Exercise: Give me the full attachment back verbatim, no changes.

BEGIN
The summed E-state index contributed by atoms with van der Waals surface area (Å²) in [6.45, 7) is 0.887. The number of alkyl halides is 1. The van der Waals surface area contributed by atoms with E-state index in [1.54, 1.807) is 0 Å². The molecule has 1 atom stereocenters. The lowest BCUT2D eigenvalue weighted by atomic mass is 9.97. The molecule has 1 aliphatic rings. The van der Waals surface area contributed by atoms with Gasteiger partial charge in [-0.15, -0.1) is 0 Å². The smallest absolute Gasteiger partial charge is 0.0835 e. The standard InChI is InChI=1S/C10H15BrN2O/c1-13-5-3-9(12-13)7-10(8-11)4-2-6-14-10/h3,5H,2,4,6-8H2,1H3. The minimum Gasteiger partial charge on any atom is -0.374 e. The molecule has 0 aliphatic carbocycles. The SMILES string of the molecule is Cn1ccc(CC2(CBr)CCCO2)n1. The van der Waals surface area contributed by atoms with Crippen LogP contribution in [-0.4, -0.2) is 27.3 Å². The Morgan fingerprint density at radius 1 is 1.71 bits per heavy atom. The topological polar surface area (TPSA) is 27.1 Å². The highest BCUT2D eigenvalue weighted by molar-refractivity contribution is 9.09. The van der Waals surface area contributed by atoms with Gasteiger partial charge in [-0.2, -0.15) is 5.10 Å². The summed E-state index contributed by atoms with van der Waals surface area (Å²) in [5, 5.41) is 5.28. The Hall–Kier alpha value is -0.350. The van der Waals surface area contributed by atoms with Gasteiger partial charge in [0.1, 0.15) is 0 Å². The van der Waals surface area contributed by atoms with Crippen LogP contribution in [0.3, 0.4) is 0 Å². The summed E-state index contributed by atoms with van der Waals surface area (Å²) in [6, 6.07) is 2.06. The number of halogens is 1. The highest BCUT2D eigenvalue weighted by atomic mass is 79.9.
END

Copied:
The summed E-state index contributed by atoms with van der Waals surface area (Å²) in [6.45, 7) is 0.887. The number of alkyl halides is 1. The van der Waals surface area contributed by atoms with E-state index in [1.54, 1.807) is 0 Å². The molecule has 1 atom stereocenters. The lowest BCUT2D eigenvalue weighted by atomic mass is 9.97. The molecule has 1 aliphatic rings. The van der Waals surface area contributed by atoms with Gasteiger partial charge in [-0.15, -0.1) is 0 Å². The smallest absolute Gasteiger partial charge is 0.0835 e. The standard InChI is InChI=1S/C10H15BrN2O/c1-13-5-3-9(12-13)7-10(8-11)4-2-6-14-10/h3,5H,2,4,6-8H2,1H3. The minimum Gasteiger partial charge on any atom is -0.374 e. The molecule has 0 aliphatic carbocycles. The SMILES string of the molecule is Cn1ccc(CC2(CBr)CCCO2)n1. The van der Waals surface area contributed by atoms with Crippen LogP contribution in [-0.4, -0.2) is 27.3 Å². The Morgan fingerprint density at radius 1 is 1.71 bits per heavy atom. The topological polar surface area (TPSA) is 27.1 Å². The highest BCUT2D eigenvalue weighted by molar-refractivity contribution is 9.09. The van der Waals surface area contributed by atoms with Gasteiger partial charge in [-0.2, -0.15) is 5.10 Å². The summed E-state index contributed by atoms with van der Waals surface area (Å²) in [5, 5.41) is 5.28. The Hall–Kier alpha value is -0.350. The van der Waals surface area contributed by atoms with Gasteiger partial charge in [0.1, 0.15) is 0 Å². The van der Waals surface area contributed by atoms with Crippen LogP contribution in [0.3, 0.4) is 0 Å². The summed E-state index contributed by atoms with van der Waals surface area (Å²) in [6, 6.07) is 2.06. The number of halogens is 1. The highest BCUT2D eigenvalue weighted by atomic mass is 79.9.